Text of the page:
A Risk Assessment Based Approach for the

0 downloads 0 Views 1MB Size Report
Epizooties (OIE, 2003) is focused on trade, hazard identification is defined as ...... G. L. Intercontinental and transcontinental dissemination and transfaunation of ...

Reviews in Fisheries Science, 13:205–230, 2005 Copyright © Taylor & Francis Inc. ISSN: 1064-1262 print DOI: 10.1080/10641260500326842

A Risk Assessment Based Approach for the Management of Whirling Disease JERRI L. BARTHOLOMEW,1 BILLIE L. KERANS,2 RONALD P. HEDRICK,3 STUART C. MACDIARMID,4 AND JAMES R. WINTON5 1

Department of Microbiology and Center for Fish Disease Research, Oregon State University, Corvallis, Oregon, USA 2 Department of Ecology, Montana State University, Bozeman, Montana, USA 3 Department of Medicine and Epidemiology, University of California, Davis, California, USA 4 Programme Development Group, New Zealand Food Safety Authority, Wellington, New Zealand 5 Western Fisheries Research Center, U.S. Geological Survey, Seattle, Washington, USA This article began as an exercise during the 9th Annual Whirling Disease Symposium, “Whirling Disease: Managing the Risk” held in Seattle, Washington, in 2003. The exercise was designed to address the needs of fishery managers to more accurately assess the various factors associated with the risks of the introduction and the establishment of the myxosporean parasite, Myxobolus cerebralis, and the development of whirling disease in salmonids. Here we introduce concepts used in risk assessment, review aspects of whirling disease relevant to risk assessment, present a working model for a whirling disease risk assessment, and work through examples of how this model might be used to estimate risks and identify actions to reduce these risks. While this approach was designed to address factors controlling the introduction and establishment of M. cerebralis and the development of whirling disease in salmonids, the concepts are highly relevant to the management of other infectious diseases of aquatic animals. Keywords Myxobolus cerebralis, risk assessment, salmon, trout, parasite, disease management,

Introduction Myxobolus cerebralis, the cause of salmonid whirling disease, is present in many regions of the U.S. and its distribution continues to expand (Bartholomew and Reno, 2002). In some areas, the effect of the parasite on wild and cultured trout populations appears limited; however, in certain waters of the intermountain U.S., declines in rainbow trout (Oncorhynchus mykiss) and cutthroat trout (Oncorhynchus clarki) populations continue, and whirling disease remains a serious management concern (Nehring and Walker, 1996; Vincent, 1996). Address correspondence to Jerri L. Bartholomew, Department of Microbiology and Center for Fish Disease Research, 220 Nash Hall, Oregon State University, Corvallis, OR 97331, USA. E-mail: [email protected]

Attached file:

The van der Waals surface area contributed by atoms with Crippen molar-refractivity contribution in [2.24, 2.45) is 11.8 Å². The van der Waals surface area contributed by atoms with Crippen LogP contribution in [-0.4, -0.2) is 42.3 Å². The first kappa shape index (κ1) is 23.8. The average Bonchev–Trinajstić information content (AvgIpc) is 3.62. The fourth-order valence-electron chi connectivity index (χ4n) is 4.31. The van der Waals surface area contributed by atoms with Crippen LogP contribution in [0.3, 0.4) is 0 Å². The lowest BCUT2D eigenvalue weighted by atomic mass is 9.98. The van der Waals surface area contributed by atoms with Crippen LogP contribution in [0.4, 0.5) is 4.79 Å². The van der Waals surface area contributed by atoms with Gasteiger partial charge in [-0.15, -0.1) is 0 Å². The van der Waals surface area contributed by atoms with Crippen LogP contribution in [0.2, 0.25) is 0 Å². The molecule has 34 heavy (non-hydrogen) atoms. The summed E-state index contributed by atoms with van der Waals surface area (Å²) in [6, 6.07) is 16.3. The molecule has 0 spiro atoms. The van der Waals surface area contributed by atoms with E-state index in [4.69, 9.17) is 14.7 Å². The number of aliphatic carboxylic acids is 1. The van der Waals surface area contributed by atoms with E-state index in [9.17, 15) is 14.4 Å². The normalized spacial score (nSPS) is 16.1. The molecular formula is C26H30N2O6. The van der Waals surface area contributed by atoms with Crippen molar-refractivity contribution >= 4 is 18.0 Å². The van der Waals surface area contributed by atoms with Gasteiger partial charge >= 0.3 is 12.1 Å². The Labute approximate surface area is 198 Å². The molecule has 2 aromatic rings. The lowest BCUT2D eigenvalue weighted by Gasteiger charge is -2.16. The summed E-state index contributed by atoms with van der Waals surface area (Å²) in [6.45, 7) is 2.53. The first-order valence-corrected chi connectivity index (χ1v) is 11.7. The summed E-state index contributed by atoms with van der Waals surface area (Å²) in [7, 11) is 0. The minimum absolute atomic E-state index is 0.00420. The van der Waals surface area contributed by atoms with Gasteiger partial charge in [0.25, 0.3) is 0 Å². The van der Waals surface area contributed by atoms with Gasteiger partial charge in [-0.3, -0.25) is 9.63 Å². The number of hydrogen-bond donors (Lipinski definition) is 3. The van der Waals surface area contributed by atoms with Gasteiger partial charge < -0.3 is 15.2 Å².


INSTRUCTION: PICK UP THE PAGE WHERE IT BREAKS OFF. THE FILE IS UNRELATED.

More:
205

206

J. L. Bartholomew et al.

This has resulted in research to understand the ecological relationships between the parasite, its two hosts (salmonid and aquatic oligochaete), and the environment, with the goal of developing or identifying a means to prevent the spread of M. cerebralis or reduce its effects where already present. As a result of this research, we can now begin to determine the extent to which various factors influence the introduction and spread of the parasite and the development of whirling disease in salmonids. The interactions among these factors and the potential outcomes can be evaluated using the principles of risk analysis, which allows researchers and managers to integrate data from disparate sources and evaluate alternative management scenarios. Risk analysis, as a formal discipline, has been taken up only relatively recently by those working in the animal health field (MacDiarmid, 1997); however, several useful texts are available to assist the newcomer (Vose, 1997, 2000; Rodgers, 2000; Murray, 2002). This article introduces concepts used in risk assessment, which is a component of risk analysis, reviews aspects of whirling disease relevant to risk assessment, presents a working model for a whirling disease risk assessment, and works through examples of how this model might be used by managers to estimate risks and to identify the most effective actions to reduce these risks. There have been several examples of the application of risk methodology to aquatic animal diseases. Those relevant to the introduction of aquatic pathogens include work by Paisley (2001) for the monogenetic trematode Gyrodactylus salaris that has negatively impacted populations of Atlantic salmon in Norway. For whirling disease, Bruneau (2001) reported a quantitative risk assessment for the introduction of M. cerebralis into Alberta, Canada, via the importation of live salmonids. Another study by Hiner and Moffitt (2002) created a model to test habitat variables as predictors of whirling disease severity. Here, we introduce the concepts of risk assessment as a means to systematically identify and evaluate critical areas for the management of whirling disease. In addition, we illustrate how these concepts can be used to evaluate options that will allow managers to focus on the most important pathways of introduction and the most cost-effective methods for controlling the parasite if introduced. In the future, it is expected that new information will improve our ability to assess factors associated with the risk of the introduction and establishment of the parasite. As a result, this exercise also highlights the ability of a risk assessment to identify areas where more knowledge is needed to strengthen future risk analyses.